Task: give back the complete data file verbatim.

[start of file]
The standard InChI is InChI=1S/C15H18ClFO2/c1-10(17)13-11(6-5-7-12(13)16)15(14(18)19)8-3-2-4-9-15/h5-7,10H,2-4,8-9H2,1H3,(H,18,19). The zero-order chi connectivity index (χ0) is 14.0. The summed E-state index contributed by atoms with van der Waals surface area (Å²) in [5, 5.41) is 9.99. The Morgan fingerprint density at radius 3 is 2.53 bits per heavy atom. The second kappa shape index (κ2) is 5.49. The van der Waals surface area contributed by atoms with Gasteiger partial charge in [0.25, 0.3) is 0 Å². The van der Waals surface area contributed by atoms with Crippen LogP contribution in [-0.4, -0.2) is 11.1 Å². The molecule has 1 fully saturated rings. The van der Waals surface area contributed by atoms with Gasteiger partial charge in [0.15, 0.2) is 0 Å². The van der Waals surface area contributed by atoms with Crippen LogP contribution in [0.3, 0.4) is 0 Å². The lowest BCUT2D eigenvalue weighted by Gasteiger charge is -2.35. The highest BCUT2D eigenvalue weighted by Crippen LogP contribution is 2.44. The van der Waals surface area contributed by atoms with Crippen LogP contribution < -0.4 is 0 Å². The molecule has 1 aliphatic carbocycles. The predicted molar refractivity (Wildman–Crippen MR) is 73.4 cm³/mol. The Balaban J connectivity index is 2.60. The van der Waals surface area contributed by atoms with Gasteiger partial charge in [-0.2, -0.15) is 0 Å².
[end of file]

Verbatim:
The standard InChI is InChI=1S/C15H18ClFO2/c1-10(17)13-11(6-5-7-12(13)16)15(14(18)19)8-3-2-4-9-15/h5-7,10H,2-4,8-9H2,1H3,(H,18,19). The zero-order chi connectivity index (χ0) is 14.0. The summed E-state index contributed by atoms with van der Waals surface area (Å²) in [5, 5.41) is 9.99. The Morgan fingerprint density at radius 3 is 2.53 bits per heavy atom. The second kappa shape index (κ2) is 5.49. The van der Waals surface area contributed by atoms with Gasteiger partial charge in [0.25, 0.3) is 0 Å². The van der Waals surface area contributed by atoms with Crippen LogP contribution in [-0.4, -0.2) is 11.1 Å². The molecule has 1 fully saturated rings. The van der Waals surface area contributed by atoms with Gasteiger partial charge in [0.15, 0.2) is 0 Å². The van der Waals surface area contributed by atoms with Crippen LogP contribution in [0.3, 0.4) is 0 Å². The lowest BCUT2D eigenvalue weighted by Gasteiger charge is -2.35. The highest BCUT2D eigenvalue weighted by Crippen LogP contribution is 2.44. The van der Waals surface area contributed by atoms with Crippen LogP contribution < -0.4 is 0 Å². The molecule has 1 aliphatic carbocycles. The predicted molar refractivity (Wildman–Crippen MR) is 73.4 cm³/mol. The Balaban J connectivity index is 2.60. The van der Waals surface area contributed by atoms with Gasteiger partial charge in [-0.2, -0.15) is 0 Å².